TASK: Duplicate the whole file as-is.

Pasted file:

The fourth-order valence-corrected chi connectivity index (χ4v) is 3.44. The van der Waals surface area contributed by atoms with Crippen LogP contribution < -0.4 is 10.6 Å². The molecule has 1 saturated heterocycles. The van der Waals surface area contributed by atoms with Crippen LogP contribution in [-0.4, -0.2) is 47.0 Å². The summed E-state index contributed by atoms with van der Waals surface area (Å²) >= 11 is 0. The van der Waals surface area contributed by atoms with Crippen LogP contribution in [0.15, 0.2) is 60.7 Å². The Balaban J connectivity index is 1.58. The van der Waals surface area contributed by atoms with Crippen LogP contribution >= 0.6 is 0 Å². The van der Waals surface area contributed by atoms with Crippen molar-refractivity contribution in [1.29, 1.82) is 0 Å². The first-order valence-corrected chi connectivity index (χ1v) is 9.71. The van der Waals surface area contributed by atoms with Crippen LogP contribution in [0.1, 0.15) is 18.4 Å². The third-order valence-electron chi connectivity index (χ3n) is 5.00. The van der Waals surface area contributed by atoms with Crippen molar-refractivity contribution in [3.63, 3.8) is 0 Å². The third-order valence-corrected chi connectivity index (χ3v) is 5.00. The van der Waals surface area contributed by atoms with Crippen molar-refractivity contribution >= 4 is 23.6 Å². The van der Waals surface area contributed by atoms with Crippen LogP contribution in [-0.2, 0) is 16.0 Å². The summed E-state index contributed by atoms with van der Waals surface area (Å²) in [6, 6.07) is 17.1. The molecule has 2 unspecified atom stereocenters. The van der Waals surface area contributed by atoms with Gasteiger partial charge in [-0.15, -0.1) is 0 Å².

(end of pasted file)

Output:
The fourth-order valence-corrected chi connectivity index (χ4v) is 3.44. The van der Waals surface area contributed by atoms with Crippen LogP contribution < -0.4 is 10.6 Å². The molecule has 1 saturated heterocycles. The van der Waals surface area contributed by atoms with Crippen LogP contribution in [-0.4, -0.2) is 47.0 Å². The summed E-state index contributed by atoms with van der Waals surface area (Å²) >= 11 is 0. The van der Waals surface area contributed by atoms with Crippen LogP contribution in [0.15, 0.2) is 60.7 Å². The Balaban J connectivity index is 1.58. The van der Waals surface area contributed by atoms with Crippen LogP contribution >= 0.6 is 0 Å². The van der Waals surface area contributed by atoms with Crippen molar-refractivity contribution in [1.29, 1.82) is 0 Å². The first-order valence-corrected chi connectivity index (χ1v) is 9.71. The van der Waals surface area contributed by atoms with Crippen LogP contribution in [0.1, 0.15) is 18.4 Å². The third-order valence-electron chi connectivity index (χ3n) is 5.00. The van der Waals surface area contributed by atoms with Crippen molar-refractivity contribution in [3.63, 3.8) is 0 Å². The third-order valence-corrected chi connectivity index (χ3v) is 5.00. The van der Waals surface area contributed by atoms with Crippen molar-refractivity contribution >= 4 is 23.6 Å². The van der Waals surface area contributed by atoms with Crippen LogP contribution in [-0.2, 0) is 16.0 Å². The summed E-state index contributed by atoms with van der Waals surface area (Å²) in [6, 6.07) is 17.1. The molecule has 2 unspecified atom stereocenters. The van der Waals surface area contributed by atoms with Gasteiger partial charge in [-0.15, -0.1) is 0 Å².